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    Step Three: Determine Goals for You and Your Students

    Now that you have assessed your students’ skills and determined which resources you will use in class, you will also want to think about the specific goals your students have. If your students are anything like mine, ninety percent of them will go on to use English in either educational settings or business settings. Keep these goals in mind when you make your lesson plans. When you can, bring realia in to your classroom from the academic world and/or the business world. Have students read text books that tie in to what you have planned to teach. Make your role plays and vocabulary units themed for the business world or higher education. If you do this, your students will get a chance to practice real world, situationally appropriate, English skills before they are thrown into that context for real.

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    Step Four: Think about Your Space

    Your next step is to think about your space. If you have a classroom you can call your own, you can use learning centers and other permanent set ups such as a classroom library to aid in covering the material you intend to teach. If you move from classroom to classroom throughout the day or if you share your classroom with teachers in other programs, you’ll need to limit yourself to materials you can carry with you. Choose your activities accordingly.

    Included in your space is where your school is located. If you are teaching in a city college, for example, there are lots of public places you can walk to with your students and give them practice using English. If you are teaching from your home, that probably won’t’ be the case. When you can, give your students outside experiences that allow them to use the language they know while interacting with native speakers. Plan it in your curriculum from the beginning and you won’t feel unable to squeeze it in once the calendar is full.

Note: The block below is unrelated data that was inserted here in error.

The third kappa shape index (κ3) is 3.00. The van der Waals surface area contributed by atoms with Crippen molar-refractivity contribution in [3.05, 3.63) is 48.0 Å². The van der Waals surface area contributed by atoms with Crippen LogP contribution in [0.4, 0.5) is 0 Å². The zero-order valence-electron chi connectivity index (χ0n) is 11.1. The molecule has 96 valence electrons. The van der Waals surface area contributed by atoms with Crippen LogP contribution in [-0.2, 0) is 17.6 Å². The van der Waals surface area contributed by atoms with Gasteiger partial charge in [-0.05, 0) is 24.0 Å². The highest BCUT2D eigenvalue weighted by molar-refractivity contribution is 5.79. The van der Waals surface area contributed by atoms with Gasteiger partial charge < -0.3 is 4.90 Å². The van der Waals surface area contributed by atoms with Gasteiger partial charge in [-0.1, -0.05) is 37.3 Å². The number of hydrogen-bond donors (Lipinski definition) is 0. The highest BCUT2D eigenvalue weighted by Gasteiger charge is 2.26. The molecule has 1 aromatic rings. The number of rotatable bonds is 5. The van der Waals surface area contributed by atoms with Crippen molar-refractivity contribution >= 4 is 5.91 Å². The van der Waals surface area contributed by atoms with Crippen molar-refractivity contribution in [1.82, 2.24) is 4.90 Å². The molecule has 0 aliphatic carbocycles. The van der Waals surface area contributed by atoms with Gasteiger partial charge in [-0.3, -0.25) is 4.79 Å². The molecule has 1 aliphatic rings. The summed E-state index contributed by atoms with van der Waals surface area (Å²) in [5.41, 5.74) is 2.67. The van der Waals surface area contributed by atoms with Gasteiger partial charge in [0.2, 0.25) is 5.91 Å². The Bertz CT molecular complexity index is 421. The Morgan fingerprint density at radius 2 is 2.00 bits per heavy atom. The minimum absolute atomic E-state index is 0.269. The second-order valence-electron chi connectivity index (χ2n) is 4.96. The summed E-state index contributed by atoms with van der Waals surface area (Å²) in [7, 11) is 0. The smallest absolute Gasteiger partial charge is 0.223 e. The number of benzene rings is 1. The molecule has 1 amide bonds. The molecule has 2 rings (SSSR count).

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    Step Five: Plan for the Personality of Your Class

    Not all classes are the same, even those that have the same strengths and weaknesses in their language skills. Classes have personality, and personality can either make or break your teaching plans. If you are teaching students who you have had for other classes, likely you already know something about their personality – the types of activities they like to do in class and the ones that just flop. If you are teaching students you haven’t had before, you may not know on the first day what your class personality is. But whether it’s before the semester starts or a week into classes, you will end up with a feel for the types of activities your students like. Once you have this sense of who your students are, plan for that personality when you finalize your curriculum for the remaining part of the semester. If they are more playful, include more games. If they are serious, stick to more traditional classroom exercises. Choosing the right activities for your class’ personality can make a big difference in how well your students perform and how they feel about you as a teacher.

We can’t be perfect as teachers, no matter how hard we try, but that doesn’t mean we shouldn’t try at all.

Making your lesson plans just right for your class, their goals, their skills, and their personality is important. When you think about these things, your students will perform better and will have a better time during their stint as your students. And you will have a better time, too..